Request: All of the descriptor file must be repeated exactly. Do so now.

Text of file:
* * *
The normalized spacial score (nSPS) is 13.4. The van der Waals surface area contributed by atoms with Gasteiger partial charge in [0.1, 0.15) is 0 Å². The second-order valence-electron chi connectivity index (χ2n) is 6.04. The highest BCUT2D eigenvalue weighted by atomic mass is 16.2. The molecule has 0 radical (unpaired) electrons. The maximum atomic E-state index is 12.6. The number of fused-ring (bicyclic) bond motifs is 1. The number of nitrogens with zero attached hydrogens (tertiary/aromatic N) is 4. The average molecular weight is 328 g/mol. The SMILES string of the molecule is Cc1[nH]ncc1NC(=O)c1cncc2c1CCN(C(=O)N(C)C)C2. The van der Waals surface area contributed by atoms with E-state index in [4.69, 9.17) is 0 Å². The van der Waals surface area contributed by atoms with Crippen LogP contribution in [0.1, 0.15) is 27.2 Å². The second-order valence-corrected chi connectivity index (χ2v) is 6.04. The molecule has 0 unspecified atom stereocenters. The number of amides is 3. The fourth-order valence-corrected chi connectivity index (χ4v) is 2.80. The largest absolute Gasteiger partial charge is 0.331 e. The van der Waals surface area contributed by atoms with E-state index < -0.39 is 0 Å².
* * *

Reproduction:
The normalized spacial score (nSPS) is 13.4. The van der Waals surface area contributed by atoms with Gasteiger partial charge in [0.1, 0.15) is 0 Å². The second-order valence-electron chi connectivity index (χ2n) is 6.04. The highest BCUT2D eigenvalue weighted by atomic mass is 16.2. The molecule has 0 radical (unpaired) electrons. The maximum atomic E-state index is 12.6. The number of fused-ring (bicyclic) bond motifs is 1. The number of nitrogens with zero attached hydrogens (tertiary/aromatic N) is 4. The average molecular weight is 328 g/mol. The SMILES string of the molecule is Cc1[nH]ncc1NC(=O)c1cncc2c1CCN(C(=O)N(C)C)C2. The van der Waals surface area contributed by atoms with E-state index in [4.69, 9.17) is 0 Å². The van der Waals surface area contributed by atoms with Crippen LogP contribution in [0.1, 0.15) is 27.2 Å². The second-order valence-corrected chi connectivity index (χ2v) is 6.04. The molecule has 0 unspecified atom stereocenters. The number of amides is 3. The fourth-order valence-corrected chi connectivity index (χ4v) is 2.80. The largest absolute Gasteiger partial charge is 0.331 e. The van der Waals surface area contributed by atoms with E-state index < -0.39 is 0 Å².